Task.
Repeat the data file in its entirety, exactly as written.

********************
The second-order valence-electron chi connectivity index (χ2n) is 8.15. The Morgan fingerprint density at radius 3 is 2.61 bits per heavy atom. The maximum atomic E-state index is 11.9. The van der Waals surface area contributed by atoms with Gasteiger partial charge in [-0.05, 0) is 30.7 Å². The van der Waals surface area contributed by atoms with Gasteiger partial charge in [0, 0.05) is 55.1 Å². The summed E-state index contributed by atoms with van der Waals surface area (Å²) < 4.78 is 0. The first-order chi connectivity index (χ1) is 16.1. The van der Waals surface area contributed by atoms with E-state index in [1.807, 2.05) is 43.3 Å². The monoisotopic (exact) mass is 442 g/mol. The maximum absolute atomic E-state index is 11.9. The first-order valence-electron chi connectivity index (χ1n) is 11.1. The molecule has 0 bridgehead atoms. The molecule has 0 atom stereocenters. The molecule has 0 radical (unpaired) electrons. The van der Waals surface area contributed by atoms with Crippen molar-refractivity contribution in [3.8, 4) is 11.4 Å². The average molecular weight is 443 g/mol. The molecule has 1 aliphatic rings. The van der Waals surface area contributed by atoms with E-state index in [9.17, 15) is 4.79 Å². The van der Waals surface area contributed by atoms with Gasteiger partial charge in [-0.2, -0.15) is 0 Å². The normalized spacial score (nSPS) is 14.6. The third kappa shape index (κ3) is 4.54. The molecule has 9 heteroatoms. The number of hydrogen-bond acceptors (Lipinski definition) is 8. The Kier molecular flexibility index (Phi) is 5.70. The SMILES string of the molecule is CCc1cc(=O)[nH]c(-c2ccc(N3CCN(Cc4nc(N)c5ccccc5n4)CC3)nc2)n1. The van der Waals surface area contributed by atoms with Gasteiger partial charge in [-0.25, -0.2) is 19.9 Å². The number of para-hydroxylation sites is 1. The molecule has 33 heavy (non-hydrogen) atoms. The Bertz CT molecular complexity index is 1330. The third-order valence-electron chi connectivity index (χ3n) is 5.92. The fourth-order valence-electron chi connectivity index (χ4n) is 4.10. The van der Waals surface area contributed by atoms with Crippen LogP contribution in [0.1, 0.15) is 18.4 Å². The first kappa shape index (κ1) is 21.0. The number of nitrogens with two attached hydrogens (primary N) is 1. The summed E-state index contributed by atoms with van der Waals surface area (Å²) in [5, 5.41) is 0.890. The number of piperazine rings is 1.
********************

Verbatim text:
The second-order valence-electron chi connectivity index (χ2n) is 8.15. The Morgan fingerprint density at radius 3 is 2.61 bits per heavy atom. The maximum atomic E-state index is 11.9. The van der Waals surface area contributed by atoms with Gasteiger partial charge in [-0.05, 0) is 30.7 Å². The van der Waals surface area contributed by atoms with Gasteiger partial charge in [0, 0.05) is 55.1 Å². The summed E-state index contributed by atoms with van der Waals surface area (Å²) < 4.78 is 0. The first-order chi connectivity index (χ1) is 16.1. The van der Waals surface area contributed by atoms with E-state index in [1.807, 2.05) is 43.3 Å². The monoisotopic (exact) mass is 442 g/mol. The maximum absolute atomic E-state index is 11.9. The first-order valence-electron chi connectivity index (χ1n) is 11.1. The molecule has 0 bridgehead atoms. The molecule has 0 atom stereocenters. The molecule has 0 radical (unpaired) electrons. The van der Waals surface area contributed by atoms with Crippen molar-refractivity contribution in [3.8, 4) is 11.4 Å². The average molecular weight is 443 g/mol. The molecule has 1 aliphatic rings. The van der Waals surface area contributed by atoms with E-state index in [9.17, 15) is 4.79 Å². The van der Waals surface area contributed by atoms with Gasteiger partial charge in [-0.2, -0.15) is 0 Å². The normalized spacial score (nSPS) is 14.6. The third kappa shape index (κ3) is 4.54. The molecule has 9 heteroatoms. The number of hydrogen-bond acceptors (Lipinski definition) is 8. The Kier molecular flexibility index (Phi) is 5.70. The SMILES string of the molecule is CCc1cc(=O)[nH]c(-c2ccc(N3CCN(Cc4nc(N)c5ccccc5n4)CC3)nc2)n1. The van der Waals surface area contributed by atoms with Gasteiger partial charge in [-0.25, -0.2) is 19.9 Å². The number of para-hydroxylation sites is 1. The molecule has 33 heavy (non-hydrogen) atoms. The Bertz CT molecular complexity index is 1330. The third-order valence-electron chi connectivity index (χ3n) is 5.92. The fourth-order valence-electron chi connectivity index (χ4n) is 4.10. The van der Waals surface area contributed by atoms with Crippen LogP contribution in [0.1, 0.15) is 18.4 Å². The first kappa shape index (κ1) is 21.0. The number of nitrogens with two attached hydrogens (primary N) is 1. The summed E-state index contributed by atoms with van der Waals surface area (Å²) in [5, 5.41) is 0.890. The number of piperazine rings is 1.